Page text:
U.S. President Barack Obama, who initially said he hoped to have a comprehensive peace agreement in two years, now finds himself 18 months into office with few changes in the status quo. 

Despite the contrast with progress in the West Bank, Hamas remains powerful in Gaza. 

"Unlike Fatah," said El Khodary, "Hamas has sustained membership by not promising things it can’t deliver." 

El Khodary also said that Hamas maintains order in the Strip by policing and enforcing justice. Meanwhile, she added, the group makes up for the dearth of international aid by taxing what few items make it through the blockade – or through a system of smuggling tunnels that connect Gaza to Egypt. 

With its massive aid to Israel – about 3 billion dollars a year – the U.S. is in a unique position to pressure Israel to ease up its siege, but has only done so following a major crisis. In late May, the Israeli navy attacked a flotilla of humanitarian aid attempting to break the blockade and deliver its cargo to Gaza. Nine activists, all Turkish nationals – though one also held U.S. citizenship – were killed in the raid.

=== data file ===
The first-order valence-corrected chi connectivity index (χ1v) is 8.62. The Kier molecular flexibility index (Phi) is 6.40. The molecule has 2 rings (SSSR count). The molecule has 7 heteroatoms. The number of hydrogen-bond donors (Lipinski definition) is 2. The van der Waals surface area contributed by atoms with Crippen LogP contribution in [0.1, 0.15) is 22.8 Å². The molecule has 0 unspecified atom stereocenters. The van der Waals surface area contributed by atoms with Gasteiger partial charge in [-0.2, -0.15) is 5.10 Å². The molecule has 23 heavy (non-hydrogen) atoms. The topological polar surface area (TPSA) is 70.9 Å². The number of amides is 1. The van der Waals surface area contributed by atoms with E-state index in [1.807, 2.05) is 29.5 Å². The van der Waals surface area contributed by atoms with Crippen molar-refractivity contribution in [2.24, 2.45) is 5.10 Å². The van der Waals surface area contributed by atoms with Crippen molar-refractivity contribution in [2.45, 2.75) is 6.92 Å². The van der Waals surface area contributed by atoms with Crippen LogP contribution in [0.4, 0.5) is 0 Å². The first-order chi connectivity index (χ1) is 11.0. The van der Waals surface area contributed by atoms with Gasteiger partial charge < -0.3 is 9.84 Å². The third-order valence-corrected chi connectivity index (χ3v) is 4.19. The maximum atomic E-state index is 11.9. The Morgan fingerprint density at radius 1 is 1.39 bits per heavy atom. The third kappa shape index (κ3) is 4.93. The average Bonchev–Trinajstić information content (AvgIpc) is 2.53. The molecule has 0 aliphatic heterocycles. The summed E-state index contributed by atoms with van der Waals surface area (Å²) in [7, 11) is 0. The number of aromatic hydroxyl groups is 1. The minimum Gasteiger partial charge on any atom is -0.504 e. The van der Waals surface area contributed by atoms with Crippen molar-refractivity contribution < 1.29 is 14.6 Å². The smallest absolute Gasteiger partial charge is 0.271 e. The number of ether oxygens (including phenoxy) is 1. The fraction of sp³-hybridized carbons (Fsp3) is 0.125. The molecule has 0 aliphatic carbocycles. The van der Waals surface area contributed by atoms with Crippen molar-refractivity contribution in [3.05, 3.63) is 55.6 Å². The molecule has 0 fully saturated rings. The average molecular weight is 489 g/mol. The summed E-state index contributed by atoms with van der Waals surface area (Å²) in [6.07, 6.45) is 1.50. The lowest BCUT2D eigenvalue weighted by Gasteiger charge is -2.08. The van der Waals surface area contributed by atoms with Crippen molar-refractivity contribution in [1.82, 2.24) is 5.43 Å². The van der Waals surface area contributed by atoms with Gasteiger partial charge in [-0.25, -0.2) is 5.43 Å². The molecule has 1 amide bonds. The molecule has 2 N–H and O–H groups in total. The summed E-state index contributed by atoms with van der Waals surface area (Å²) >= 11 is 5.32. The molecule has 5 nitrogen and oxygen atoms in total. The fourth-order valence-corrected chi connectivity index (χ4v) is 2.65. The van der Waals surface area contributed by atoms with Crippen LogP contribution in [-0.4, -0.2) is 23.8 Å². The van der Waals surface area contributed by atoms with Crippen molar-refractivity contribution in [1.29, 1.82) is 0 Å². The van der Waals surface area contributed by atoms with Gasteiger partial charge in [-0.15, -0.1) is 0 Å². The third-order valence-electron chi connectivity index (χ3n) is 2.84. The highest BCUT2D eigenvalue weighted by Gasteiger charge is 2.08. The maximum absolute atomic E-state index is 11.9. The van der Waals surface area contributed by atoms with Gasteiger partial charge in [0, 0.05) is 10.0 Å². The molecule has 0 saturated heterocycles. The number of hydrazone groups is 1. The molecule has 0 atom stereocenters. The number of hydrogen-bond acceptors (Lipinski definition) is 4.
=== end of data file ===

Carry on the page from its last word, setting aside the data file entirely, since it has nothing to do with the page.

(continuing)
Still, the U.S. only pressured Israel into lifting some of the restrictions on the limited items allowed into Gaza. 

"Now it’s the U.S. policy that is the most significant contributor to this division [in the Palestinian polity]," said El Khodary. 

She places part of the blame on the U.S. fixation on the Fayyad plan and, particularly, in Salam Fayyad: "Washington has been repeating the same mistake as when they were angry at [late Palestinian Liberation Organization head Yasser] Arafat, and they came out with [current PA President Mahmoud] Abbas. The question from Gaza is: Why personalize?" 

"You have one man," she added, "and if something happens to this man, it’s the end of the story."

(Inter Press Service)

Author: Ali Gharib

Ali Gharib writes for Inter Press Service.